Lots of people get stressed out when it comes time to buy a car. There’s a lot of information out there when it comes to car buying, and some people get overwhelmed trying to wade through it all.
But it doesn’t need to be difficult. There are a few common and easily avoidable mistakes that many people make when buying a car. Here are the most important ones:
- Not being nice to your salesperson - You catch a lot more flies with honey than you do with vinegar, and if you want to get a good deal on a car, you should absolutely be nice to the person you’re doing business with. Too many people think that being difficult or rude will get them better pricing, but it’s treating the salesperson with respect that will get you the better deal.
- Taking valuation estimates too literally - Looking up the trade-in value of your vehicle online is a pretty common thing to do, but taking the value that you find as gospel instead of as a starting point is a mistake. Your vehicle condition, the market demands of the area where you live, and the dealer’s ability to resell the car all play a part in determining your trade-in value, so try to be realistic.
- Having unrealistic expectations - There’s almost always a difference between what we expect and what we can (or are willing to) afford. This is true for buying a vehicle as well. You can’t buy a $50,000 car with a $300 a month payment unless you put tens of thousands of dollars down. So make sure you’re getting the right expectations for yourself when you’re shopping for a new ride.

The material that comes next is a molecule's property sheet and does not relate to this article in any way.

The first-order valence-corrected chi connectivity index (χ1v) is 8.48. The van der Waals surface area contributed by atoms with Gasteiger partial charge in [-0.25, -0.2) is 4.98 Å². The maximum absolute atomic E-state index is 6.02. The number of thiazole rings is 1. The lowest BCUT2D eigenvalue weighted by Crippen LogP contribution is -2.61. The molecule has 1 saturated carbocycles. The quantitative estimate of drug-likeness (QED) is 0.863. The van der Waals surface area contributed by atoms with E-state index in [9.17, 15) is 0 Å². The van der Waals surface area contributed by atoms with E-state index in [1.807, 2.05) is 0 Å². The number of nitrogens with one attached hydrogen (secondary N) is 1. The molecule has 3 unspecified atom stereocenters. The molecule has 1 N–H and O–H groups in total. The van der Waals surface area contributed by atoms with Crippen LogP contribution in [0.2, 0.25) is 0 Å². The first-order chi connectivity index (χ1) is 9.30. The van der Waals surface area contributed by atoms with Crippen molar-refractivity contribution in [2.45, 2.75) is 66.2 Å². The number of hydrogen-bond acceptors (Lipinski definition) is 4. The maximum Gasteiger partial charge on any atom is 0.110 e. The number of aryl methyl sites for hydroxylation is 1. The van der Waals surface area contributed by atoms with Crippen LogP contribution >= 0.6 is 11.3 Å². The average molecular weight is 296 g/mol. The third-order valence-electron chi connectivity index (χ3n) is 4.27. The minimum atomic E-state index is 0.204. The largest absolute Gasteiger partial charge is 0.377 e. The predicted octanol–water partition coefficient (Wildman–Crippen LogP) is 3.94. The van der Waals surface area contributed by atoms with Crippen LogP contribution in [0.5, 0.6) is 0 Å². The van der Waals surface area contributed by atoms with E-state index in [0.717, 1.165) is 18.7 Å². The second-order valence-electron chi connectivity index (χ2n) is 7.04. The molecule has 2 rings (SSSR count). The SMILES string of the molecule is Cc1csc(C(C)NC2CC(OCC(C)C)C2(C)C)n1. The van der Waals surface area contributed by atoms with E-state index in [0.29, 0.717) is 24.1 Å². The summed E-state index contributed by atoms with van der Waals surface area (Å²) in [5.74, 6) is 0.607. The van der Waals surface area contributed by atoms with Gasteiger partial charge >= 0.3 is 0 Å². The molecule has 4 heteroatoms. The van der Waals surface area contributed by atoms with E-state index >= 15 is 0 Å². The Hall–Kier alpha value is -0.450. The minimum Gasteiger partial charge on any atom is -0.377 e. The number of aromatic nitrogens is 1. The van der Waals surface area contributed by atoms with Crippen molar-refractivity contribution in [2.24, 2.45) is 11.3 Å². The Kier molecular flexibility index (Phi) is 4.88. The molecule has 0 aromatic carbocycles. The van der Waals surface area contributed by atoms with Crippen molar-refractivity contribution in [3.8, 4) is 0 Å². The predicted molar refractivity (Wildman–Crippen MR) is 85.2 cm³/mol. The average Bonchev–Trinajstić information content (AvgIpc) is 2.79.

- Not going on a test drive - You should always, always, always take the vehicle that you’re looking at on a test drive. Not doing so would be like buying a pair of jeans without trying them on. You need to feel how the vehicle drives and make sure that it’s something you feel comfortable in and actually want. Don’t skip the test drive or you might find yourself unhappy when you’re driving it home.
- Buying from someone you don’t trust - Auto sales has changed significantly over the last several decades, and the fast-talking sale has been replaced by a consultative approach that prizes good customer service. Which is all the more reason why you should do business with someone who you trust, and someone who will have your best interests at heart. If you don’t feel comfortable doing business with someone, then you shouldn’t.
I hope these tips help you on your car-buying journey, and please feel free to contact me if you’d like my help to find your next vehicle.